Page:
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THE GALAXY, November 1870




Out of a rusty and dusty old scrap-book a friend in Nevada resurrects the following verses for us. Thirty years ago they were very popular. It was on a wager as to whether this poem originated in the "Noctes Ambrosianae" or not that Leicester won two thousand pounds:


Whereas, on sundry boughs and sprays
Now divers birds are heard to sing,
And sundry flowers their heads upraise
To hail the coming on of Spring;

The songs of the said birds arouse
The mem'ry of our youthful hours --
As young and green as the said boughs,
As fresh and fair as the said flowers.

The birds aforesaid, happy pairs,
Love 'midst the aforesaid boughs enshrines
In household nests -- themselves, their heirs,
Administrators, and assigns.

O busiest time of Cupid's court,
When tender plaintiffs actions bring!
Season of frolic and of sport,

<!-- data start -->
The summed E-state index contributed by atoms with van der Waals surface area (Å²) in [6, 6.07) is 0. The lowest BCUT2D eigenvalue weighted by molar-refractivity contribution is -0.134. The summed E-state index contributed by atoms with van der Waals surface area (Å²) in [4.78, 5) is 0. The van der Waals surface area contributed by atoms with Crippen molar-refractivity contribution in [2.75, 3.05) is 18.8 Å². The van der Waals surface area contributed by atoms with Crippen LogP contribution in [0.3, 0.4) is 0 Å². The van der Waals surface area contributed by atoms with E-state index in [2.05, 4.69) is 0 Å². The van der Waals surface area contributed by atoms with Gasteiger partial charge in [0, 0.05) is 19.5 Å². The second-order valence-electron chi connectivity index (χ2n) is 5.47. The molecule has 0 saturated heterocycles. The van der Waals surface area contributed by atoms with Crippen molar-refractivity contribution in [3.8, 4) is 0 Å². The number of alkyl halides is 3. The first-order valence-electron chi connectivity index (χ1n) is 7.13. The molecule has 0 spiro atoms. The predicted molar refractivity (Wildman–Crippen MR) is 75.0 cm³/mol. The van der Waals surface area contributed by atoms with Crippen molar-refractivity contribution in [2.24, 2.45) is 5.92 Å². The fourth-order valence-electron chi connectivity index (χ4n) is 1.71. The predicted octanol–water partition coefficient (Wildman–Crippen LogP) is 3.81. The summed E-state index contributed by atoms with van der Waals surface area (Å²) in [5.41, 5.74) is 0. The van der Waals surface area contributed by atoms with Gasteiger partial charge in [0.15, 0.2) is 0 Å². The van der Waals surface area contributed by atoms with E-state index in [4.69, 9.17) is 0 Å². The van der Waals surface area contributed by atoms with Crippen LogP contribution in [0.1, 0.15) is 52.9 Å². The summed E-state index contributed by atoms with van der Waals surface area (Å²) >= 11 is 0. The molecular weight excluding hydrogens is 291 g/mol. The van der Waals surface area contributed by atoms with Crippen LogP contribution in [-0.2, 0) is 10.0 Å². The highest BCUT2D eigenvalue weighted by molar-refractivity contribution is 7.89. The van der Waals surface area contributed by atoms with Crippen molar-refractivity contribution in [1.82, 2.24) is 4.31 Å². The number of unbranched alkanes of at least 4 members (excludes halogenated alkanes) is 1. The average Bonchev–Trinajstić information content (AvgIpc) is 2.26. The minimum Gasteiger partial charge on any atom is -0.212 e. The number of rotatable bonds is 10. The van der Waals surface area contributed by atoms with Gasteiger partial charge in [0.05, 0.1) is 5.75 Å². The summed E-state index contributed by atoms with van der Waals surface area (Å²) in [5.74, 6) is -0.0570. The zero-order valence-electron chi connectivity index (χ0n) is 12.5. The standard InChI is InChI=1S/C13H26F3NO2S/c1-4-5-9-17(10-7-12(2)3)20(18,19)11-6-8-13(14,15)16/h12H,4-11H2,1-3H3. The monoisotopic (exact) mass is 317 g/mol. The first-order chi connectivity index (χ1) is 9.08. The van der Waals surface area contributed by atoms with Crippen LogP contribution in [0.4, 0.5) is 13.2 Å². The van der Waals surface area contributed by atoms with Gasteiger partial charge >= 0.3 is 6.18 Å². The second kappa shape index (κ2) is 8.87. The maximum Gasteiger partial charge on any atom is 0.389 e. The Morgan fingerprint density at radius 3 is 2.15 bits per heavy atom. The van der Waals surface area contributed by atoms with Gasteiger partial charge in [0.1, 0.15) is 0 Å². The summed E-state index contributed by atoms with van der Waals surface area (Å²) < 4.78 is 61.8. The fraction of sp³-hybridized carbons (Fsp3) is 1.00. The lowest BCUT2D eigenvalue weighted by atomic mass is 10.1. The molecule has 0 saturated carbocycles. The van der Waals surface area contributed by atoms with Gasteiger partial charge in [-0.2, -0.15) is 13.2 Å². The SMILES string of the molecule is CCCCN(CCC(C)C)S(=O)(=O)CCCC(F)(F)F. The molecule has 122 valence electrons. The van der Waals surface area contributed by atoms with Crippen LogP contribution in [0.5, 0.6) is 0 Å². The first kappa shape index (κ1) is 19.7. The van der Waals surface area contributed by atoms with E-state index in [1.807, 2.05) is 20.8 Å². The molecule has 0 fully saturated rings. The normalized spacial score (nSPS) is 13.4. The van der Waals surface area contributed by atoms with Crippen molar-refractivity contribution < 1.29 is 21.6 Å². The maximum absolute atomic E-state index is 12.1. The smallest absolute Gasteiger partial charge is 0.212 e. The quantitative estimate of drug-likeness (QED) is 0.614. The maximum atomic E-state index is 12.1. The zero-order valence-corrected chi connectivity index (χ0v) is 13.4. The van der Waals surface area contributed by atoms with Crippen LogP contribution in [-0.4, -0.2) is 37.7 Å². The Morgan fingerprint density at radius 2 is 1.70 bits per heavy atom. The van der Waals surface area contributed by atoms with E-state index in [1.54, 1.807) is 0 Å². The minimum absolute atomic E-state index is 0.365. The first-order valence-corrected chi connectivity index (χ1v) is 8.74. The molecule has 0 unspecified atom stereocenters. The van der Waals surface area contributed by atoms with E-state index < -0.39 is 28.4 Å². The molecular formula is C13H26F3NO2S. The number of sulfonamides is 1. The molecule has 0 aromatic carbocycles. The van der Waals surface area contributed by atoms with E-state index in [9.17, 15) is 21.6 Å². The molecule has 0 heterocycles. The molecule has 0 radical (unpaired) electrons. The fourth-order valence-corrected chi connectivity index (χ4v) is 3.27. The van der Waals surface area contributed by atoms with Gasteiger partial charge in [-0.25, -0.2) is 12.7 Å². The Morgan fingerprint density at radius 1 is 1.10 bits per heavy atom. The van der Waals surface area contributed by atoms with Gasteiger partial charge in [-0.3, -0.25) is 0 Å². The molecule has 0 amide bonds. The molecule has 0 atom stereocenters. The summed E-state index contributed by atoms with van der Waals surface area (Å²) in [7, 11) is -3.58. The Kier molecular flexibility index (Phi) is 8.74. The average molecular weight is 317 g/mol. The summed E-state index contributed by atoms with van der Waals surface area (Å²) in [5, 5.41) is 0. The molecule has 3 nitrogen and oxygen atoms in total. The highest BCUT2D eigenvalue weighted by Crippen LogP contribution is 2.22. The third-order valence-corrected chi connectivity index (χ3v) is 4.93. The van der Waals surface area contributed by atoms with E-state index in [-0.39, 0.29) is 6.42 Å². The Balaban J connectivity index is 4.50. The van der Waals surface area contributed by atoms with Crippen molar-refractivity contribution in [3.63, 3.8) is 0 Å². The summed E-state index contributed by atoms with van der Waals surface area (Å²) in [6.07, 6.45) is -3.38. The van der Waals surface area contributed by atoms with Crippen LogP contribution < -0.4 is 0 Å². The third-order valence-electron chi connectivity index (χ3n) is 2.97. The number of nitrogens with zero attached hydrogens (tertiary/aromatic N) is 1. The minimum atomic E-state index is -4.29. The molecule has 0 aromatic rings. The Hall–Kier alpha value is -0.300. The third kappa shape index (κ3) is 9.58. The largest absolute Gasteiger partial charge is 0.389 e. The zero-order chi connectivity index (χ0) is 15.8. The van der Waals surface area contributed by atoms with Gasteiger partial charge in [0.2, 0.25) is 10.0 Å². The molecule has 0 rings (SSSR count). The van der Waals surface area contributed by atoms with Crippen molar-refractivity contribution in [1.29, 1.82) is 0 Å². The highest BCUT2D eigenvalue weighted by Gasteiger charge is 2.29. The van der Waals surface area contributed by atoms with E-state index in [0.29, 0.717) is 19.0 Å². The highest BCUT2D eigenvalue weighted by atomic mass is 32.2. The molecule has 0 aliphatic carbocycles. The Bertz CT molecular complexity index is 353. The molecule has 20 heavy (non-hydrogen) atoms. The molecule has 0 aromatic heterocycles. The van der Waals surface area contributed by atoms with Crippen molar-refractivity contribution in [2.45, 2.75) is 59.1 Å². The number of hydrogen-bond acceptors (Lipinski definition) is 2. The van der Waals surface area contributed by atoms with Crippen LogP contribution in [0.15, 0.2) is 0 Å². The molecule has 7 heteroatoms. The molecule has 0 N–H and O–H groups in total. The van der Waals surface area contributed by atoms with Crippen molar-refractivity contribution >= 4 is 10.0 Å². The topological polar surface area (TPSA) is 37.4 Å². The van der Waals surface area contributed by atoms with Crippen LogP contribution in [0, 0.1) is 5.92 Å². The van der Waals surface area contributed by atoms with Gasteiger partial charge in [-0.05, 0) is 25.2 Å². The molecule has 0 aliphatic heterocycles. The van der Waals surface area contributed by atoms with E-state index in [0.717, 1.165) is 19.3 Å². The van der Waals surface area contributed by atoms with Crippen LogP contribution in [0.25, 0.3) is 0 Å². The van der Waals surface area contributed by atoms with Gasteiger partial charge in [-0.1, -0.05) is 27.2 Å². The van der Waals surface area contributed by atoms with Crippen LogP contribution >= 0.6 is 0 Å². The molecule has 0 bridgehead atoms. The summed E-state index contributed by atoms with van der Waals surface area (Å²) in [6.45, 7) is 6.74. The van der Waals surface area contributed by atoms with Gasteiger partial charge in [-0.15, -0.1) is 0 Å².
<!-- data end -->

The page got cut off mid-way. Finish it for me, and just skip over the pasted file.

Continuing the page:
Hail, as aforesaid, coming Spring!


Occasionally from suffering soul there comes to this department a frantic appeal for help, which just boils an entire essay down into one exhaustive sentence, and leaves nothing more to be said upon that subject. Now, can the reader find any difficulty in picturing to himself what this "Subscriber" has been going through out there at Hazel Green, Wisconsin?


MY DEAR SIR: Do not, in your MEMORANDA, forget the travelling book agents. They are about as tolerable as lightning-rod men, especially the "red-nosed chaps" who sell "juveniles," temperance tracts, and such like delectable fodder.

Yours, etc.,


Such subscription canvassers, probably, are all this correspondent's fancy paints them. None but those canvassers who sell compact concentrations of solid wisdom, like the work entitled "The Innocents Abroad," can really be said to be indispensable to the nation.